Recently the new CMMC 2.0 Scoping Guide by the Department of Defense audit and assessment scoping guides has been released. The awaited Level 1 and Level 2 CMMC 2.0 Scoping Guide by the Department of Defense provide insight into how a certified CMMC third-party assessor organization (C3PAO) may scope the CMMC audit and how businesses can potentially scope their own environments. This CMMC 2.0 Scoping Guide by the Department of Defense are critical for the CMMC audit and boundary diagrams developed as part of your business’s System Security Plan (SSP).
While the industry is still waiting for a Level 3 scoping guide, let’s deep dive into some key areas for properly CMMC 2.0 Scoping Guide by the Department of Defense assessments.
Controlled Unclassified Information (CUI) and Federal Contract Information (FCI) Flow
The key theme throughout both CMMC 2.0 Scoping Guide by the Department of Defense is to trace and track the flow of information to understand which assets, such as identities, technologies, facilities, and external service providers or ESPs, are part of the potential CMMC assessment scope. Security controls focus on assets that process, transmit, or store regulated data.
Following sensitive information (CUI and FCI) will guide organizations in understanding their asset categories and types. Most likely, one of the first questions a C3PAO auditor would ask is, “Do you have an understanding of where your CUI resides today and how it flows through your organization?” If you cannot answer this question with a high level of assurance, then the asset mapping and scoping of your boundary will not be possible.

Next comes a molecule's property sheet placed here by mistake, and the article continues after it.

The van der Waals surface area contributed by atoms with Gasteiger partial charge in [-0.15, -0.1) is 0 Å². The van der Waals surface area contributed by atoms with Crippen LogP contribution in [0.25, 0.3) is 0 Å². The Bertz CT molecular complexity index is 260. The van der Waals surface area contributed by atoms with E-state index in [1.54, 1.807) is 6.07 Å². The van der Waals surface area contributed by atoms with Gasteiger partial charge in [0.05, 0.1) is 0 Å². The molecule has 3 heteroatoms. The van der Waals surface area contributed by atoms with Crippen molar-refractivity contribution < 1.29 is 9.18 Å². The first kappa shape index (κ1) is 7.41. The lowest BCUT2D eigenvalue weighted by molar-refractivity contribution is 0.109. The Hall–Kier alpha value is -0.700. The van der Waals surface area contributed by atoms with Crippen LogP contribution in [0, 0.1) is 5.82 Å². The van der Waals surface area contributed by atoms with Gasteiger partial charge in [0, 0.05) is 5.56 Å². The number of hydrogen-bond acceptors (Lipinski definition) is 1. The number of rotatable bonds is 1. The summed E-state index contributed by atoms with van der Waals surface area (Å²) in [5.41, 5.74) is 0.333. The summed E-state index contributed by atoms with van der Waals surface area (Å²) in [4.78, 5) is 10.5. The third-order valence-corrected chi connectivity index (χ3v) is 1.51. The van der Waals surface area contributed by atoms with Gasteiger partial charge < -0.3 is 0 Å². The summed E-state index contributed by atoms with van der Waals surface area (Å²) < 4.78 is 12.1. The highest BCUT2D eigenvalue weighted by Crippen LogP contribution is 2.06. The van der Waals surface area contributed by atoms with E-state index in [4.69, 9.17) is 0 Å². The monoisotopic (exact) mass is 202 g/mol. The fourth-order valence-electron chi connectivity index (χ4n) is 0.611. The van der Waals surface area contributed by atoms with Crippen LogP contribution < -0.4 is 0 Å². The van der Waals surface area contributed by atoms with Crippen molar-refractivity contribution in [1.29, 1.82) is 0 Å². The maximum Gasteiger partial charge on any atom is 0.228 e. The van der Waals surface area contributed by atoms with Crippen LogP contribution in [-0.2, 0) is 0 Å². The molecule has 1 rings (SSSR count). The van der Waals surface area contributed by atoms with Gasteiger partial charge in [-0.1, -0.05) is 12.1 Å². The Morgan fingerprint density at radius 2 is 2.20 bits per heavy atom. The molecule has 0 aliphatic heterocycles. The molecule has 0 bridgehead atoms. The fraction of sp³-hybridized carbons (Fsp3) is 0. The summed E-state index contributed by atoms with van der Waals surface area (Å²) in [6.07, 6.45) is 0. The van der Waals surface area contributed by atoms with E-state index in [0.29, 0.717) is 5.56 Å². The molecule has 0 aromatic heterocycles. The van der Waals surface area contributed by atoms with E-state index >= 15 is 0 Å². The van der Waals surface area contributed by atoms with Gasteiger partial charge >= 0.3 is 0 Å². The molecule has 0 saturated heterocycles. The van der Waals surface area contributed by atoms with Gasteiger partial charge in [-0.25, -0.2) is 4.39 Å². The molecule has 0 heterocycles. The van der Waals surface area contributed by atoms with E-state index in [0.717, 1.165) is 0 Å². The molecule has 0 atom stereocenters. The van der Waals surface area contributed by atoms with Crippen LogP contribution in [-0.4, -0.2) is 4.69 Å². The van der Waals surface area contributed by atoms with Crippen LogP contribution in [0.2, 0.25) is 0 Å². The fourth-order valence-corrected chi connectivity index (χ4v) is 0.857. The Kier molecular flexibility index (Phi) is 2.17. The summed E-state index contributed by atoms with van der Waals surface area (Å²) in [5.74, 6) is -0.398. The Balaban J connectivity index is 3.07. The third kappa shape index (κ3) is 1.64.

Assets should be classified and labeled based on the type of data the asset processes, stores, or transmits and categorized as either FCI or CUI, or both. For CMMC Level 1 (L1) Self-Assessments, only assets classified as FCI are considered in-scope. The rest will either be labeled out-of-scope or specialized assets (e.g., Govt. Property, IoT, Operational Technology, Restricted Information Systems, or Test Equipment). Specialized assets are not part of an L1 self-assessment.
CMMC Level 2 (L2) Assessments are required for organizations that transmit, store, or process CUI. These organizations may also process FCI along with CUI. If the FCI and CUI environments are separate, two assessments would be required – an L1 for FCI and an L2 for the CUI environment. If the environments are not independent, and L2 CMMC assessment would be necessary for both.